subject of Satyr and the songs of Drunkards. We have a king to our founder and yet want a Macaenas; and above all a Spirit like yours to raise up Benefactors and to compell them to thinke the Designe of the Royall Society as worthy of their reguards and as capable to embalme their names, as the most heroic enterprise, or anything Antiquity has celebrated; and I am even amaz'd at the wretchednesse of this Age that acknowledges it no more. But the Devil, who was ever an enemy to Truth and to such as discover his praestigious effects, will never suffer the promotion of a designe so destructive to his dominion, which is to fill the world with imposture and keep it in Ignorance, without the utmost of his malice and contradiction. But you have numbers and charms that can binde even these spirits of darkenesse, and render their instruments obsequious; and we know you have a divine Hyme for us; the luster of the Royall Society calls for an Ode from the best of Poets upon the noblest Argument. To conclude, you have a field to celebrate the Greate and the Good, who either do or should favour the most august and worthy designe that ever was set on foot in the world; and those who are our real Patrons and Friends you can eternize, those who are not you can conciliate and inspire to do gallant things."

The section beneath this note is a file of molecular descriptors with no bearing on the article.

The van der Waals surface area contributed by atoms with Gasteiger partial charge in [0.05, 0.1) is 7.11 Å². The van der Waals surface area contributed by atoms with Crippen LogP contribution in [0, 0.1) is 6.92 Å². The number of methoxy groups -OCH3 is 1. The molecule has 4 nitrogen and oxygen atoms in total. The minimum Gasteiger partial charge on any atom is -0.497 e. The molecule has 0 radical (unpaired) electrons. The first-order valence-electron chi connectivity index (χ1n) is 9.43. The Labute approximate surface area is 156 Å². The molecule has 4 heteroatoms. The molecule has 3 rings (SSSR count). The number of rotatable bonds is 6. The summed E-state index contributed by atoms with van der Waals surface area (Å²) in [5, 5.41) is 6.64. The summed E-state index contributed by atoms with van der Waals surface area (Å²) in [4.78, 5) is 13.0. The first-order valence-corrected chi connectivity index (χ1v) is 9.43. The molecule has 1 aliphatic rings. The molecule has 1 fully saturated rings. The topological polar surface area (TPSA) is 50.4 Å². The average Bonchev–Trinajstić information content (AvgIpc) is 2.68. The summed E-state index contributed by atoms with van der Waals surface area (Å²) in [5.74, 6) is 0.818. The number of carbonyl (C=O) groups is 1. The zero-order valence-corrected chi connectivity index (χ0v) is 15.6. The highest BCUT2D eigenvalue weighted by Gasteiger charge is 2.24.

Evelyn's indignant defense of his beloved association is not surprising when we read the abuse the F. R. S. received from some of the most talented writers of the seventeenth century. The witty Dr. South said that the members of the Royal Society "could admire nothing but fleas, lice, and themselves." Hobbes, the philosopher of Malmesbury, considered them so many laborers, apothecaries, gardeners, and mechanics, who "might now all put in for and get the prize." Cross, Vicar of Chew, wrote ribald pamphlets and ballads, which he got sung about the streets, against the new philosophy. Stubbes, a man of perverted genius, accused the F. R. S. of atheism and treason, and they greatly feared his formidable series of attacks. Dr. King burlesqued their published volumes of Transactions, and ridiculed alike their grammar, style, and the inventions and discoveries they described. Wotton, who was a less sensitive F. R. S. than Evelyn, treats King, in his Reflections upon Ancient and Modern Learning, with "great good humor." He says: "A man is got but a very little way [in philosophy] that is concerned as often as such a merry gentleman as Dr. King shall think fit to make himself sport." Sir John Hill published a quarto volume of satire in the form in which the Transactions of the society were issued, and other books against the Fellows. But he did them good, for his parodies and ridicule taught them to be more cautious in the selection of papers for their printed reports.
In his preface to his Sylva the usually amiable Evelyn scolds at